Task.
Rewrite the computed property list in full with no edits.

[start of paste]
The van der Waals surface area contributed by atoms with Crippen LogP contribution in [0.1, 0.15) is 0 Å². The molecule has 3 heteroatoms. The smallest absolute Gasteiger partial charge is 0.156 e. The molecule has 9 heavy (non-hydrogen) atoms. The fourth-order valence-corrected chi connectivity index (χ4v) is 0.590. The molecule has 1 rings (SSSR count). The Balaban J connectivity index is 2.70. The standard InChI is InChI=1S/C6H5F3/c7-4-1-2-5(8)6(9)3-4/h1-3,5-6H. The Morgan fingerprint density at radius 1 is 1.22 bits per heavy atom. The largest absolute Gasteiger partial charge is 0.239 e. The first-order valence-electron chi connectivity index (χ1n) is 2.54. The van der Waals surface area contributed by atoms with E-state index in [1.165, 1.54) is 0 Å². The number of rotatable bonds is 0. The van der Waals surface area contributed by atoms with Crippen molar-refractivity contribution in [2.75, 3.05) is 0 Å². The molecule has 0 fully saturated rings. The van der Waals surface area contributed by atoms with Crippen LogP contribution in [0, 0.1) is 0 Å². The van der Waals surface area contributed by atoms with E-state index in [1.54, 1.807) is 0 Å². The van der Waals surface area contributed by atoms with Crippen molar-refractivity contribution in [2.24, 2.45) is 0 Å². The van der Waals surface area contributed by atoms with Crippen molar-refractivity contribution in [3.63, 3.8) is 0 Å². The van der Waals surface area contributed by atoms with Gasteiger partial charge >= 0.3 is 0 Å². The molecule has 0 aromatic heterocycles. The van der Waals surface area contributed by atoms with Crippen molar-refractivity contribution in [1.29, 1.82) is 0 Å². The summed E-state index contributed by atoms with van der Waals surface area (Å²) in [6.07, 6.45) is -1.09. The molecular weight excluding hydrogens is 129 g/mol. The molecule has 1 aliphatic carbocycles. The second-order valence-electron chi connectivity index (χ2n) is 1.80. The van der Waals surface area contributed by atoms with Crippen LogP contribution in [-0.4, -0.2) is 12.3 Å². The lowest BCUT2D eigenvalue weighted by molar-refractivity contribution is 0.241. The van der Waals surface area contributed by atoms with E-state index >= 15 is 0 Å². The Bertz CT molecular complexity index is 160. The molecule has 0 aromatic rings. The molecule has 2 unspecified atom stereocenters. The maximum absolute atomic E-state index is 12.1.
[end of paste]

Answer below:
The van der Waals surface area contributed by atoms with Crippen LogP contribution in [0.1, 0.15) is 0 Å². The molecule has 3 heteroatoms. The smallest absolute Gasteiger partial charge is 0.156 e. The molecule has 9 heavy (non-hydrogen) atoms. The fourth-order valence-corrected chi connectivity index (χ4v) is 0.590. The molecule has 1 rings (SSSR count). The Balaban J connectivity index is 2.70. The standard InChI is InChI=1S/C6H5F3/c7-4-1-2-5(8)6(9)3-4/h1-3,5-6H. The Morgan fingerprint density at radius 1 is 1.22 bits per heavy atom. The largest absolute Gasteiger partial charge is 0.239 e. The first-order valence-electron chi connectivity index (χ1n) is 2.54. The van der Waals surface area contributed by atoms with E-state index in [1.165, 1.54) is 0 Å². The number of rotatable bonds is 0. The van der Waals surface area contributed by atoms with Crippen molar-refractivity contribution in [2.75, 3.05) is 0 Å². The molecule has 0 fully saturated rings. The van der Waals surface area contributed by atoms with Crippen LogP contribution in [0, 0.1) is 0 Å². The van der Waals surface area contributed by atoms with E-state index in [1.54, 1.807) is 0 Å². The van der Waals surface area contributed by atoms with Crippen molar-refractivity contribution in [2.24, 2.45) is 0 Å². The van der Waals surface area contributed by atoms with Crippen molar-refractivity contribution in [3.63, 3.8) is 0 Å². The van der Waals surface area contributed by atoms with Gasteiger partial charge >= 0.3 is 0 Å². The molecule has 0 aromatic heterocycles. The van der Waals surface area contributed by atoms with Crippen molar-refractivity contribution in [1.29, 1.82) is 0 Å². The summed E-state index contributed by atoms with van der Waals surface area (Å²) in [6.07, 6.45) is -1.09. The molecular weight excluding hydrogens is 129 g/mol. The molecule has 1 aliphatic carbocycles. The second-order valence-electron chi connectivity index (χ2n) is 1.80. The van der Waals surface area contributed by atoms with Crippen LogP contribution in [-0.4, -0.2) is 12.3 Å². The lowest BCUT2D eigenvalue weighted by molar-refractivity contribution is 0.241. The van der Waals surface area contributed by atoms with E-state index >= 15 is 0 Å². The Bertz CT molecular complexity index is 160. The molecule has 0 aromatic rings. The molecule has 2 unspecified atom stereocenters. The maximum absolute atomic E-state index is 12.1.